How Being a Minority Affected Early Days as a Chef
Marcus Samuelsson: When you realize you are alternative and you don't try to be mainstream, there lies your mystique and power. The uniqueness lies in the conversation you can have when you're abnormal, and the opportunities you'll have in changing the footprint will make a much more interesting conversation. So you have to be clear about which conversation you want to have, about what impacts matter to you; it took me a long journey to realize that. Now, being the abnormal is not my greatest asset, because my work ethic and where I have been is, but it's one of the things that makes my journey unique, and I want to hold onto it.
Charlene Johnson-Hadley: I just think you need to get past yourself and not think of yourself as "the different one." That shouldn't be your focus. Your focus should be following your ambition, making sure you are doing what it is you want to do, and making yourself an asset to wherever you are.
Gabrielle Hamilton: I never wanted to be in this industry; I fell into it out of necessity. Yes, there were horrible white men leading the kitchens and the hardest part of that was the contortions you put yourself though to figure out your place in that kitchen; should I be a chain smoking, dirt-talking motherfucker who can crank it out?! Or should I be the dainty female with lipstick and can you help me lift this stockpot because I just can't?! One of the hardest parts is finding a viable self that you can live with, take home and respect at the end of the day. I will say that I've also worked with people who had this kind of horrifying blanket of "women are the greatest," which is just as erasing, frankly, as not being seen in the first place. When someone's like "women are wonderful" I'm like, "I don't know, some are and some aren't."
Floyd Cardoz: I came to the United States and couldn't find a job because I was Indian, and many restaurants didn't give me a chance. I had nothing in common with the guys in the kitchen, so I learned about football and baseball so I'd have something to talk to them about. It was hard, because I felt that I could cook as well as anyone else, but once you get into the whole kitchen world, you understand it and you love it. I had people tell me that I couldn't do what I wanted to do—I couldn't take Indian food to a new level. I said, "I'll show you how." No other Danny Meyer restaurant opened with three stars. We did.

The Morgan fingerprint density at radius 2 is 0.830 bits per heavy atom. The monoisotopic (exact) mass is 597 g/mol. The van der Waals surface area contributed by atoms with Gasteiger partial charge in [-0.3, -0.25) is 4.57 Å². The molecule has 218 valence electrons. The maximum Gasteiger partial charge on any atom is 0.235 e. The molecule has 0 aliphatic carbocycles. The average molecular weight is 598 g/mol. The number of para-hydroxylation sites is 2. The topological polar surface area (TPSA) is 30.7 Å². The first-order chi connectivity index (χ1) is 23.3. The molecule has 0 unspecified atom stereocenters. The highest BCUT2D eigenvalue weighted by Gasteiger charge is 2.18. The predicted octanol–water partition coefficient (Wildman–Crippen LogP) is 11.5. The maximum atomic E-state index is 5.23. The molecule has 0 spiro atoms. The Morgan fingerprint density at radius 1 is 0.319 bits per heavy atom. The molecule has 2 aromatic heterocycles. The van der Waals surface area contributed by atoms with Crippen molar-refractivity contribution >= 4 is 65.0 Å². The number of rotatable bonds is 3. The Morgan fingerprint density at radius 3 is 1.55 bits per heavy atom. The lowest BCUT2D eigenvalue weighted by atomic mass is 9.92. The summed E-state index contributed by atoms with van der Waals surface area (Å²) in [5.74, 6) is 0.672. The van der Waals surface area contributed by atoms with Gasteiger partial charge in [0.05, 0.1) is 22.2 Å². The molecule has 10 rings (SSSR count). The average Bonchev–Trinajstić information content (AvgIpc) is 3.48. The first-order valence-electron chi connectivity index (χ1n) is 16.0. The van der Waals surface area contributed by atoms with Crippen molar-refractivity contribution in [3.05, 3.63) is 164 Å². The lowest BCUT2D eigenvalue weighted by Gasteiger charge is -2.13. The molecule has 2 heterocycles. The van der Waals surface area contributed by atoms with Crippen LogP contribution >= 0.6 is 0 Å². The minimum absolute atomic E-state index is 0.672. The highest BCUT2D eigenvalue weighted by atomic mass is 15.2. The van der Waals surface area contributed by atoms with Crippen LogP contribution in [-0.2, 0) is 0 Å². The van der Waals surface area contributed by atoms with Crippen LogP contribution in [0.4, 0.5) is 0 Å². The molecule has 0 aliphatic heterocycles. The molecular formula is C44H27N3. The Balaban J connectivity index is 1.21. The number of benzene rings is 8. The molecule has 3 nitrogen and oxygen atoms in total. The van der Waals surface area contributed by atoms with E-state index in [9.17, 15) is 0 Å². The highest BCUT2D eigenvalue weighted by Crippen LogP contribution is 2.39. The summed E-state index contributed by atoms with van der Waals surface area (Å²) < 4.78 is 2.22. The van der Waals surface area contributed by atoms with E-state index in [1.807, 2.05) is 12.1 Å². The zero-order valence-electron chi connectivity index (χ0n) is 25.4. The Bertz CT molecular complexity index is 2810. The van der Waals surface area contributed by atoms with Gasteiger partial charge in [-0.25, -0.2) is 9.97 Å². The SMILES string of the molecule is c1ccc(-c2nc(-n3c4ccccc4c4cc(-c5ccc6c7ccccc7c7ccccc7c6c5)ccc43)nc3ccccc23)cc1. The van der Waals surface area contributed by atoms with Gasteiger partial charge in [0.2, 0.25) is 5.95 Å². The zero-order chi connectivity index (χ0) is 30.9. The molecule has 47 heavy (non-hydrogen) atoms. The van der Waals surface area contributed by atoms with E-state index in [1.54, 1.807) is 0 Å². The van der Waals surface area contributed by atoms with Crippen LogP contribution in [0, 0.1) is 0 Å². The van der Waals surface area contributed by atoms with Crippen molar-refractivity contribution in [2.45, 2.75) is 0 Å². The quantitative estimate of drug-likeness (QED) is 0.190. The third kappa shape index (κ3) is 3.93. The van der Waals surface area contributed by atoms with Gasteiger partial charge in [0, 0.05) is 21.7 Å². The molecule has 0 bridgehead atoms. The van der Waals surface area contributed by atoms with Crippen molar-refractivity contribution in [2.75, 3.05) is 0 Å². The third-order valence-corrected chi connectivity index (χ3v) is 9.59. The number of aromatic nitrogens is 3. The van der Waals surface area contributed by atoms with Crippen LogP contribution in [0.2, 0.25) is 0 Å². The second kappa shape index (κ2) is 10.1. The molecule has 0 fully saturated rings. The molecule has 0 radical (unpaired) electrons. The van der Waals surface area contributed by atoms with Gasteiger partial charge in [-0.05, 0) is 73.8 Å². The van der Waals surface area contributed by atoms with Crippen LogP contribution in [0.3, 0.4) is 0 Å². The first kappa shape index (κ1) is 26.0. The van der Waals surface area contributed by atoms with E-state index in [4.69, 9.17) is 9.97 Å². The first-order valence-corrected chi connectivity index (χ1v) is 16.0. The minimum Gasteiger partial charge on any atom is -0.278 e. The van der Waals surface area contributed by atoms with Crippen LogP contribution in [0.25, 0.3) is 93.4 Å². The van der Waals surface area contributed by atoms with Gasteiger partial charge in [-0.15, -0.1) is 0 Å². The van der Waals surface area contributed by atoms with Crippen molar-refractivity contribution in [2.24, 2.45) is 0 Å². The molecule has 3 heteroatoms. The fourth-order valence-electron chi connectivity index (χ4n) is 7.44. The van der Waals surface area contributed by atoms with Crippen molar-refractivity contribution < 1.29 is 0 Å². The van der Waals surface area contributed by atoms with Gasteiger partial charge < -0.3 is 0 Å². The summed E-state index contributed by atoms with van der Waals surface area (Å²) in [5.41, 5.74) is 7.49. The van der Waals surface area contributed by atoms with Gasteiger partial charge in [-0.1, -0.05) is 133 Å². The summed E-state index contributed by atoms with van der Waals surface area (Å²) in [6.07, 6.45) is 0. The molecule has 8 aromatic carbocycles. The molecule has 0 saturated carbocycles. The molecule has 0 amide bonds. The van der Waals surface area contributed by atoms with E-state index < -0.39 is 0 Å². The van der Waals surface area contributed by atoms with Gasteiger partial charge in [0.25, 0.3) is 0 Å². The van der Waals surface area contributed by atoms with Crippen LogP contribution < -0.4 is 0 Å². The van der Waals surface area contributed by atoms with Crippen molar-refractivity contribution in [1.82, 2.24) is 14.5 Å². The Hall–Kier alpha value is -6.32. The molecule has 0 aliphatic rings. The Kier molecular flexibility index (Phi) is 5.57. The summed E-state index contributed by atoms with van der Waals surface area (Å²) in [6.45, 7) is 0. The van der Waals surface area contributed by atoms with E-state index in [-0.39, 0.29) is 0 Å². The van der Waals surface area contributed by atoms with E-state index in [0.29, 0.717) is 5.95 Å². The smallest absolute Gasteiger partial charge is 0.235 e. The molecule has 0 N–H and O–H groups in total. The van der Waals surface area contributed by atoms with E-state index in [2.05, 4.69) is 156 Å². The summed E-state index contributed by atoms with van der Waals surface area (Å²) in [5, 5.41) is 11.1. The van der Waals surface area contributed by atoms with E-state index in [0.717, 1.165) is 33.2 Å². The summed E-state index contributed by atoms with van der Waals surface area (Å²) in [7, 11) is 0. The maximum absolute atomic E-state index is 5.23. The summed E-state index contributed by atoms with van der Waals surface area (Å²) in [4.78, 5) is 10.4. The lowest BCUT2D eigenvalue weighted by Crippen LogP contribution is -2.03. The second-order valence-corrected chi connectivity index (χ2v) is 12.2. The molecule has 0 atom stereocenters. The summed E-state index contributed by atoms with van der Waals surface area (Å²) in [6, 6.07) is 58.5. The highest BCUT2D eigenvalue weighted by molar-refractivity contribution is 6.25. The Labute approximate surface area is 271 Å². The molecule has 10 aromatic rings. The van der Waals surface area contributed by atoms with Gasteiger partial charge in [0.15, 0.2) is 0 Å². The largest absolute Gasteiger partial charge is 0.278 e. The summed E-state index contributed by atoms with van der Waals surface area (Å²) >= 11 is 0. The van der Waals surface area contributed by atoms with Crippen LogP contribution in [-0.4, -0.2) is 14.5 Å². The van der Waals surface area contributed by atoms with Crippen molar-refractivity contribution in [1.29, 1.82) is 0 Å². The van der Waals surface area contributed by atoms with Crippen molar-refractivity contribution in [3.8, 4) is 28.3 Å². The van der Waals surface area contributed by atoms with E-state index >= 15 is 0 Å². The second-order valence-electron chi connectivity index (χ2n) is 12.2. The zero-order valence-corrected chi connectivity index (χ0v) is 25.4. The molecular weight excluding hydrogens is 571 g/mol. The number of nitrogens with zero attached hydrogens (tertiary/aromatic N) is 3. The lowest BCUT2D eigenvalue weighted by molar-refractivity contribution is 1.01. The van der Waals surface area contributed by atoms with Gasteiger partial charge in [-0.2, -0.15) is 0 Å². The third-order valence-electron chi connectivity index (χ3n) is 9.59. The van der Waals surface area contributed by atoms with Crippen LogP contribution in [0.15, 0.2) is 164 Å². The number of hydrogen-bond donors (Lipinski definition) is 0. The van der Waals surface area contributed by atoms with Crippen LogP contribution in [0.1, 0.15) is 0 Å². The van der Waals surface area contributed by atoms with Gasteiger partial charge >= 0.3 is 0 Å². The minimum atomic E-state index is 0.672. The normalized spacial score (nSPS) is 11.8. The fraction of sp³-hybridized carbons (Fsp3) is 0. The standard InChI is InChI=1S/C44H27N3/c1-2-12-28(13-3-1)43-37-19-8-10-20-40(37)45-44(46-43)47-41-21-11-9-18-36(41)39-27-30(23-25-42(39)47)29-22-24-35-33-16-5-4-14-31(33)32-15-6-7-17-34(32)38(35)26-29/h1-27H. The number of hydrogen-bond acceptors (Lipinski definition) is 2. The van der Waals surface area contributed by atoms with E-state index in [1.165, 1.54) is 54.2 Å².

On Gender in Food Media vs. Restaurant Culture
Samuelsson: The majority of people who have shaped how we eat in this country have been women, it's just when we consider high-level restaurants that this flip flops; look at Alice Waters, Leah Chase, Sylvia [Woods[ in this neighborhood, Julia Child, and what Gabrielle represents. True game changers have constantly been a blend between women and men. It's like, if you look at sports, yes, the hundred meter dash is perfect for the man from Jamaica, but the whole Olympics is not just about this one guy. So it's a little bit of that; media focuses on one type of restaurant, but food is much, much larger, and that's where women still have the biggest impact.
On New Wealthy, Educated Chefs
Hamilton: Now we have the whole new problem of, "I used to be an architect" and "I have a trust fund" and "I have so much more money and power than you're ever going to have in this world." And you have to go up to that guy and say, "You know, your sauce is a little salty."